Published: Jan 1977
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Fatigue damage in (0, ± 45) and (0, ± 45,90) boron/epoxy laminates was studied with X-ray radiography and scanning electron microscopy (SEM). In addition, limited tests for residual strength and stiffness were performed. Initially, fatigue damage in both (0, ± 45) and (0, ± 45,90) laminates occurred as intralaminar cracks around the edge of the hole. Then, whenever further damage developed, intralaminar cracks in the ± 45-deg plies began to propagate from the edge of the hole. Finally, in both types of laminates, primarily ± 45-deg fibers broke (prior to two-piece failure) where intralaminar cracks in the ± 45-deg plies had occurred. In the (0, ± 45) laminates, the 45-deg plies developed intralaminar and transthickness cracks along lines parallel to the loading axis and tangent to the hole in the test specimen. This damage, which was most pronounced under compressive loads, had little effect on either strength or stiffness. In contrast, in the (0, ± 45,90) laminates, the ± 45-deg plies developed intralaminar cracks transverse to the loading axis. This transverse damage, which occurred primarily under tensile loads, affected the residual strength but not the stiffness and frequently resulted in catastrophic failure across the notch. The results of this study suggest that in boron/epoxy laminates the 45-deg plies play a key role in the fatigue process.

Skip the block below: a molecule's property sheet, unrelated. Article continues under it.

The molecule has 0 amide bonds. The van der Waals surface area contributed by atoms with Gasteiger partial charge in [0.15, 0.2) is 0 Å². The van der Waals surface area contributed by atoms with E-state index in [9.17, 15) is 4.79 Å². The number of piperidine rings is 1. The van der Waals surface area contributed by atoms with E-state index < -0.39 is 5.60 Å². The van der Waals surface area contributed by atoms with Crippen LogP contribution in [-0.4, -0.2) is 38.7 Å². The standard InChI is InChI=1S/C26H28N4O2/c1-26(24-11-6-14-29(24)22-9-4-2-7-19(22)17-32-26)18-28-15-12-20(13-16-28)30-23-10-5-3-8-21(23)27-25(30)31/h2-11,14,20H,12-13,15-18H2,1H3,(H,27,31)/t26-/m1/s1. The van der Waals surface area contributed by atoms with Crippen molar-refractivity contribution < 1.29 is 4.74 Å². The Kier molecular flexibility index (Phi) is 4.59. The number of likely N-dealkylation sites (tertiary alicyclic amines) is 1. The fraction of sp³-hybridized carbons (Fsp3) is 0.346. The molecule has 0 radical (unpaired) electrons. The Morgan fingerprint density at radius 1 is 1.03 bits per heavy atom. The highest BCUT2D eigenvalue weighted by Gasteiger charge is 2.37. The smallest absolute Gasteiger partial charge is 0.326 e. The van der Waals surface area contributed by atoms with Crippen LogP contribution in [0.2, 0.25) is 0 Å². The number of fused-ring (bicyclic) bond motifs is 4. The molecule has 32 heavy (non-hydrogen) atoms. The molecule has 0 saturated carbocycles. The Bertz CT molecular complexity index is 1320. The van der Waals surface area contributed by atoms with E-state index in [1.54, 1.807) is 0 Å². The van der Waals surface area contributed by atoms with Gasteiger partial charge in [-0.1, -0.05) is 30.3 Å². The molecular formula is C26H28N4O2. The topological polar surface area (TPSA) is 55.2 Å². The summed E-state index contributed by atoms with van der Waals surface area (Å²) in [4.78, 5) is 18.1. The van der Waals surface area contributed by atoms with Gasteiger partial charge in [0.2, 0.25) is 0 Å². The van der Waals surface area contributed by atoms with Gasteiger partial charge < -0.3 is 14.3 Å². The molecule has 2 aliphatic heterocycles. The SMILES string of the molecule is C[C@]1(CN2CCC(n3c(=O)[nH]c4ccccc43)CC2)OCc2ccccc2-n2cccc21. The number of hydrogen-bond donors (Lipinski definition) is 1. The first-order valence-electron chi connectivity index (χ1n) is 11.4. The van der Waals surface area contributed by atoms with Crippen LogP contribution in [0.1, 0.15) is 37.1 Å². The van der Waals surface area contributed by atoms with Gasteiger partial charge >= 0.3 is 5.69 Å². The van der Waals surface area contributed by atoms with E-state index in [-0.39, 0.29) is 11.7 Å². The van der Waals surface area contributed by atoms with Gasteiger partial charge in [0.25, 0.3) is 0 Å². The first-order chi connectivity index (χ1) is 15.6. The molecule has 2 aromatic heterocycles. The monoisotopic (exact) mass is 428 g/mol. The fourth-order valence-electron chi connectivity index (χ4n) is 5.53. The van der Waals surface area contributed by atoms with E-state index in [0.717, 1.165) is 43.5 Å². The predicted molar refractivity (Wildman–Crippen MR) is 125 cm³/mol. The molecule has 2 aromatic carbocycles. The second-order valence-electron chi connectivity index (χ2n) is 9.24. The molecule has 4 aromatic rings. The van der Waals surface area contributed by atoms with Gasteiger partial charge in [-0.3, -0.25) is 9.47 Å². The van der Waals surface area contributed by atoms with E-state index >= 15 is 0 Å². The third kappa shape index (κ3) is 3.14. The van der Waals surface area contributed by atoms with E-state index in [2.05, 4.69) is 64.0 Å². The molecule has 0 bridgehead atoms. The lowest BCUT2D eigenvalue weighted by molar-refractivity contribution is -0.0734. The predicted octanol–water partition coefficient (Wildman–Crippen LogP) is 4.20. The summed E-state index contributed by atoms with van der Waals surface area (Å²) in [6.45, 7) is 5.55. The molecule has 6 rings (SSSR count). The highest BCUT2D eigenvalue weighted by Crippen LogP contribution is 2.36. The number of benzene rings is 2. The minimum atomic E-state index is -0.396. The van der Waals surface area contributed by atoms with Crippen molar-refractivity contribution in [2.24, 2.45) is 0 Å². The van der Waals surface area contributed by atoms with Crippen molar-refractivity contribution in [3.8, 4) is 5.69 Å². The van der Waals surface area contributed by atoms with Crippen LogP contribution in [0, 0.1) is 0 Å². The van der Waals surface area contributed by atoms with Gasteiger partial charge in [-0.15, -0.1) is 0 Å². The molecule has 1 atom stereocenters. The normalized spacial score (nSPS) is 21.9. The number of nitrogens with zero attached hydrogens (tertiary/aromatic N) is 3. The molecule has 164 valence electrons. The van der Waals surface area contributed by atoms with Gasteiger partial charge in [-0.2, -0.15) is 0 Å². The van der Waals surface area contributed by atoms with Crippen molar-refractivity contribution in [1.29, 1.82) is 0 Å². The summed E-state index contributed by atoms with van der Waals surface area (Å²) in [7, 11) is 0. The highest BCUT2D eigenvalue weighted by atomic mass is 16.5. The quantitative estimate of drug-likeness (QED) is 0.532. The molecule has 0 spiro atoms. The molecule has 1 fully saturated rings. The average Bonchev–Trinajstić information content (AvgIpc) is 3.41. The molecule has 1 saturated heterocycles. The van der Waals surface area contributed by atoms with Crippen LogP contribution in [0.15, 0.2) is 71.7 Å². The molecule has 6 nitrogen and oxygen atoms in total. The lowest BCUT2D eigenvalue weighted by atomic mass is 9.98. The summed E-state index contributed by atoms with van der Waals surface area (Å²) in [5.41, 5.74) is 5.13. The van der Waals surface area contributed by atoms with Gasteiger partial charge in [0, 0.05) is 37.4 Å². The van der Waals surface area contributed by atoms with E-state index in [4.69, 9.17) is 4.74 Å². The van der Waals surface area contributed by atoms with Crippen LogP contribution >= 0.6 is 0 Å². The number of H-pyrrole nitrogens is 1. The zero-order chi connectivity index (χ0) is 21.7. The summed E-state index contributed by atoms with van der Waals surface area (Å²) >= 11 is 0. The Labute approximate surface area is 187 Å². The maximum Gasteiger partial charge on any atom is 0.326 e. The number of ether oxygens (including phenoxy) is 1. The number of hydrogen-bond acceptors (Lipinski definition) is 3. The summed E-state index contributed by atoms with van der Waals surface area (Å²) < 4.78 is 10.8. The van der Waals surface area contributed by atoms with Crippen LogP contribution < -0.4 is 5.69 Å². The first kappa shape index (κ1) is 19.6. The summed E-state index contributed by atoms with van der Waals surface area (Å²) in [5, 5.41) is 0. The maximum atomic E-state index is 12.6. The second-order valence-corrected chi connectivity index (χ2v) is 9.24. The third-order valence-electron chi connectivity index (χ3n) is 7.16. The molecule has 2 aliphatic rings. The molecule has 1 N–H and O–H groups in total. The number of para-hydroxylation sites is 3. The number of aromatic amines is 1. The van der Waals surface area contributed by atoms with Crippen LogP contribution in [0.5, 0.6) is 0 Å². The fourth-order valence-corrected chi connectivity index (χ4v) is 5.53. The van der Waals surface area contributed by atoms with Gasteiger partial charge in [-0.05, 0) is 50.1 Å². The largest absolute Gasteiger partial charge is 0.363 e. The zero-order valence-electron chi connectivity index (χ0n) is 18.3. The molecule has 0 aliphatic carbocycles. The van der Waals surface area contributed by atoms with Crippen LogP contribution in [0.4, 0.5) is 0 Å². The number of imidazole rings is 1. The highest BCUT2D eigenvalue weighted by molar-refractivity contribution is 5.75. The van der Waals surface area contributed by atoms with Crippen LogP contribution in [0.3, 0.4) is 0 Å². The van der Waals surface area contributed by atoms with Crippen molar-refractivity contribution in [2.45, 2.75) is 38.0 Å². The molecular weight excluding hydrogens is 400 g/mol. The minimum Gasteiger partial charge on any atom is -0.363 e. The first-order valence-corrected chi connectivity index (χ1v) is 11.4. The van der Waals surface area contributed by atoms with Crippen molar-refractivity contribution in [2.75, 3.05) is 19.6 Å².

composite materials, laminates, fatigue damage, radiography, microscopy
Research engineer, U.S. Army Air Mobility Research and Development Laboratory, Langley Research Center, Hampton, Va
Research engineer, National Aeronautics and Space Administration, Langley Research Center, Hampton, Va